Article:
Hand weeding by members of the Women’s Land Army at the Cannington Farm Institute, Somerset. (MERL P FS PH1/K23546)

Rationing highlighted a divide between countryside and urban people. Those with more land available to them could keep chickens and other small animals that would provide them with extra food on top of their allotted rations. Elsewhere, in towns and cities, those living in built-up environments had much less opportunity afforded to them.

On a personal note, my grandmother was born in Bethnal Green in 1932 and was only seven when the war broke out. She recalled that her family had little money and often could not afford their allotted rations, debunking the myth that rations ensured food for all. She was later evacuated to Stoke-on-Trent, with her siblings and mother, and she was often put to work on a farm. It was the first time she had ever seen a cow and she loved green open spaces, of a kind she had never experienced before. The farmer allowed her family extra eggs and milk where possible, which dramatically improved their diets, although still not to the level they would have wished for.

The end of rationing

Rationing remained in effect until the early 1950s. Meat was the last item to be derationed and rationing ended completely in 1954, nine years after the war ended. The UK was the last country involved in the war to stop rationing food.

Forage Corps and Land Girls making hay (whilst the sun shines).
Forage Corps and Land Girls making hay (whilst the sun shines). (MERL D CCAL A/115/1-2)

One suggested reason for the continuation of rationing was a withdrawal of financial support from America, which meant Britain still could not afford to import the same amounts of food that it had done before the war.

Another reason is that many felt spare food would be better directed to people across Europe who were in dire need of help. Holland, Belgium, Germany, and Denmark had all been reduced to starvation during the war and millions of people had been displaced or lost their homes entirely. Whilst imports of meat, butter and cheese from New Zealand and Australia, and fresh dairy produce from Ireland, eased some of the burden on UK diets, it was felt that the people of Europe needed it more.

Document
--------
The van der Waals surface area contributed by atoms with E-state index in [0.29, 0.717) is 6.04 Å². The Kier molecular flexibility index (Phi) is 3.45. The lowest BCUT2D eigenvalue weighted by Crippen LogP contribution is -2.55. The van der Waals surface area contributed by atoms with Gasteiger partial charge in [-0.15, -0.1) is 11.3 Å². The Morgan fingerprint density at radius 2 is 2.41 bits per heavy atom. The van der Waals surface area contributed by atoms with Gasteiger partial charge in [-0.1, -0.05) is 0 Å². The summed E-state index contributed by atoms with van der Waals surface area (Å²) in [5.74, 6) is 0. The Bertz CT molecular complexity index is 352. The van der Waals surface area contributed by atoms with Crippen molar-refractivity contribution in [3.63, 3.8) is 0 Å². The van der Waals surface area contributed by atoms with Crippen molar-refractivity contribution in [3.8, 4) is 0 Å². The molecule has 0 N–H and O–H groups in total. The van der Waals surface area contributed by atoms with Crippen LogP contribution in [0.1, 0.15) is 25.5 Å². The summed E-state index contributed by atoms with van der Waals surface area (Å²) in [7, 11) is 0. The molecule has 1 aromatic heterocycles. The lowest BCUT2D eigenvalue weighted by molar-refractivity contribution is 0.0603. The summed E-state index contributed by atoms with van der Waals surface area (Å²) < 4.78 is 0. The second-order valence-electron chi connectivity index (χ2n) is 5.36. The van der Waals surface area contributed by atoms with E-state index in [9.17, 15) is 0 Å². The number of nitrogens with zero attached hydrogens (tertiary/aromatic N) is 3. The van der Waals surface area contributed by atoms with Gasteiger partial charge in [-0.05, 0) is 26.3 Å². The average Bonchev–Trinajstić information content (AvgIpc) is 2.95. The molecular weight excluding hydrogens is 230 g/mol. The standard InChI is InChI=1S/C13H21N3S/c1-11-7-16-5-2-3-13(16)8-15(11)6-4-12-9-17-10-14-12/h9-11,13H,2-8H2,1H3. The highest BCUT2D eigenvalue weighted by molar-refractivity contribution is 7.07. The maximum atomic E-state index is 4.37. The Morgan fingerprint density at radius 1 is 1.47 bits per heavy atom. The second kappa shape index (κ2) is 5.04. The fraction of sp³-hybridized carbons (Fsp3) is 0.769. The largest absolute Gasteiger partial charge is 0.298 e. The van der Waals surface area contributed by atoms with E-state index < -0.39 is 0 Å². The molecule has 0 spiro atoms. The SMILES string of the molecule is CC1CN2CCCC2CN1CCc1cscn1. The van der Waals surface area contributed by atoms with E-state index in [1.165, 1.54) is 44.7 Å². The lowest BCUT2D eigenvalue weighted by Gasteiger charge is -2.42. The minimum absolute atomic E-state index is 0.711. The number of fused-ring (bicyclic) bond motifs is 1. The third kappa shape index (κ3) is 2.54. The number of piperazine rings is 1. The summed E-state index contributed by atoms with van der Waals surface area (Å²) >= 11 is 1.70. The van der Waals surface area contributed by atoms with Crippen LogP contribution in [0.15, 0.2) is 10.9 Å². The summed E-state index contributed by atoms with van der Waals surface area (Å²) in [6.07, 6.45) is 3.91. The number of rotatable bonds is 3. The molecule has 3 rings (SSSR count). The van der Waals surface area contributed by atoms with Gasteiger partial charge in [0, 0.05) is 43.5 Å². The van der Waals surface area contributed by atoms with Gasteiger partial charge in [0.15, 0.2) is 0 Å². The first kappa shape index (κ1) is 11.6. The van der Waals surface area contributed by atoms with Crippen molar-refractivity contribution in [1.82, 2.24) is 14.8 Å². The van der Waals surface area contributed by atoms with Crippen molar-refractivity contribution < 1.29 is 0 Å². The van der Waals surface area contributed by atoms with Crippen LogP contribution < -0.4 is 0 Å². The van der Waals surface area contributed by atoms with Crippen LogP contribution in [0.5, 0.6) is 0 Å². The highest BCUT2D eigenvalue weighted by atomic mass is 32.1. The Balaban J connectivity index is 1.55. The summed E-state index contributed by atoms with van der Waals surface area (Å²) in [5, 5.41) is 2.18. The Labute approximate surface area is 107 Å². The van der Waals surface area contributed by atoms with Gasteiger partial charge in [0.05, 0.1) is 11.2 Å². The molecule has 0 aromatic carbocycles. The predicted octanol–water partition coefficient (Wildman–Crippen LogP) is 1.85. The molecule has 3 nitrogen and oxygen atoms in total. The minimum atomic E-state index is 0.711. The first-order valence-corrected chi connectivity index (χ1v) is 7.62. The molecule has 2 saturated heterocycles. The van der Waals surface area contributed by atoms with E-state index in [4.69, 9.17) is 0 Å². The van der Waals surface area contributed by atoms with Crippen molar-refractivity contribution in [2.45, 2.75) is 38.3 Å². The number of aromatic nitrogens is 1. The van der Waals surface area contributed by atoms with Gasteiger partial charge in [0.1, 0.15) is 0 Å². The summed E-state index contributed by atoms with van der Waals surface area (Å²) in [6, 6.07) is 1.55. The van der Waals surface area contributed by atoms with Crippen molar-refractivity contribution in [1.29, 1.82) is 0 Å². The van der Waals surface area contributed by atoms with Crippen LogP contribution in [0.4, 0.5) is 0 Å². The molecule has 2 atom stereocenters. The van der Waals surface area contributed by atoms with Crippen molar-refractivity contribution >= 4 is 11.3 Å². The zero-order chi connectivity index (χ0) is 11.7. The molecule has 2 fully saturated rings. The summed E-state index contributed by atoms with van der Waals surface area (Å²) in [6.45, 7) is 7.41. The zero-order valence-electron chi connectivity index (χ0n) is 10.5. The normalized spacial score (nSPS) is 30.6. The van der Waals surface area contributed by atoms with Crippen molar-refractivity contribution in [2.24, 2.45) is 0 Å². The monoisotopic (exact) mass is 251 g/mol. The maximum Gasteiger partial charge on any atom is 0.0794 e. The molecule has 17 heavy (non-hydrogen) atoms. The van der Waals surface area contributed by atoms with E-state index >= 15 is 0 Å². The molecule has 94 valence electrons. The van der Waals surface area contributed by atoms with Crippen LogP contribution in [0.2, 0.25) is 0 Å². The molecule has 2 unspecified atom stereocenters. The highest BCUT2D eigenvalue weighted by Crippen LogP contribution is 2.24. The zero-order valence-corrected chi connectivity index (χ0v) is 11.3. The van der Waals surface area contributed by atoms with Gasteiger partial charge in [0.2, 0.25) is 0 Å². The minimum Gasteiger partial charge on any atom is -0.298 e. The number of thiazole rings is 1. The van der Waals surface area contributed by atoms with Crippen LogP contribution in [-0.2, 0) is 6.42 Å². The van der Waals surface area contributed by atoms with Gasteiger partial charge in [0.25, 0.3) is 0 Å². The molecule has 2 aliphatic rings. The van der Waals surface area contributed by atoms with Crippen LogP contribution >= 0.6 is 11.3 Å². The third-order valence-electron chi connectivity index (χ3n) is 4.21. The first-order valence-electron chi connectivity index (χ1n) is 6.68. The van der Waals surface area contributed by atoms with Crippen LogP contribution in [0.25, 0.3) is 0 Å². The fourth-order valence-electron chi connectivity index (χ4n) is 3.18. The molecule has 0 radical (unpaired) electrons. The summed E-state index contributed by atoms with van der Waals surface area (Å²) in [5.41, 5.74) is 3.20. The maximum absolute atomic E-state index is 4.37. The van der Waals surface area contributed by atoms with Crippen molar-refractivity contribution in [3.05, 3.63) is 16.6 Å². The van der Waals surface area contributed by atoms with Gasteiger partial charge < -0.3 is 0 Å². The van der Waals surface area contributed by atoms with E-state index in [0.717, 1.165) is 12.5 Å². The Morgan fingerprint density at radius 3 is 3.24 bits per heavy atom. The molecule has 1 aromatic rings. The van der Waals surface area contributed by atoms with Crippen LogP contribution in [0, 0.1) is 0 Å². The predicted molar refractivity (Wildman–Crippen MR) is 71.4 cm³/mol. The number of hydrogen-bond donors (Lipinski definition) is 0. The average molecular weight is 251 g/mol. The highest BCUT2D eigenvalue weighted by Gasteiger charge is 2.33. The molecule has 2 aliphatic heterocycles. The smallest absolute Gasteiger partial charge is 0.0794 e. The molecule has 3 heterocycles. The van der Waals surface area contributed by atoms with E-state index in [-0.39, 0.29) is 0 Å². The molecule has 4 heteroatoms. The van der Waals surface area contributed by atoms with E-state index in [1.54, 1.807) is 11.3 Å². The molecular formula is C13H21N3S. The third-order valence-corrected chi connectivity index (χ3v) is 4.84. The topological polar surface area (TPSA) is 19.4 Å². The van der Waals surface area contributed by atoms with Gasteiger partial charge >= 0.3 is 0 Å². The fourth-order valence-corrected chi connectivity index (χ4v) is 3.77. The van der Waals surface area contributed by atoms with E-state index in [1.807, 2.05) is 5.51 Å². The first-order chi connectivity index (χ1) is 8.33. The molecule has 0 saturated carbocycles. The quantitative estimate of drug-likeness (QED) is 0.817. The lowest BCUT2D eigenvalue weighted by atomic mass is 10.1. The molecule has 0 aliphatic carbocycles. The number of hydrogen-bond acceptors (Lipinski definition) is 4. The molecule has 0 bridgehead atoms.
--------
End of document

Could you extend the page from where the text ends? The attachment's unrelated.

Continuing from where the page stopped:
To mark De-Rationing Day, members of the London Housewives’ Association held a special ceremony in London’s Trafalgar Square. Minister of Fuel and Power, Geoffrey Lloyd, burned a large replica of a ration book at an open meeting in his constituency.

Interested in learning more about the evacuee and related archives held at The MERL? Find out more about our Evacuee Archive or our Women’s Land Army Collection. Alternatively, learn about how we create educational experiences around our collections for school and college groups to enjoy.



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4 thoughts on “How did rationing work in the Second World War?”

  1. Fascinating history and intriguing photos. I love that many pigs ‘fell down holes’ around people’s birthdays, and also the collective spirit of sharing as a means of getting through a terrible time. But is is disheartening to read that dramatic income inequality still persisted, even under rationing. Thank you for this post.

  2. I was nearly eleven when we declared war on Germany on Sunday 3 September 1939. I remember the radio broadcast at 11 am that day whilst father and I were delivering milk on his milk round. He was a ‘producer retailer’ who had eighteen cows all hand milked twice daily and two horses one of which pulled the milk float. One of my ‘jobs’ was to collect and sort the milk coupons which were collected on Saturdays along with the money for the previous week. If I remember correctly, the milk ration was two pints weekly for adults, one pint daily for babies and half a pint daily for older children. The ‘skimmed milk’ mentioned was unknown – legally milk had to be as it came with a good cream line which was guaranteed with Dairy Shorthorn cows.

  3. Some years ago while working in Malawi I occasionally stayed in the former home of Sir Martin Roseveare the mathematician who devised the fraud and foolproof ration book system.

    After the war, he moved to Nyasaland/Malawi and wrote an autobiography Joys, Jobs and Jaunts.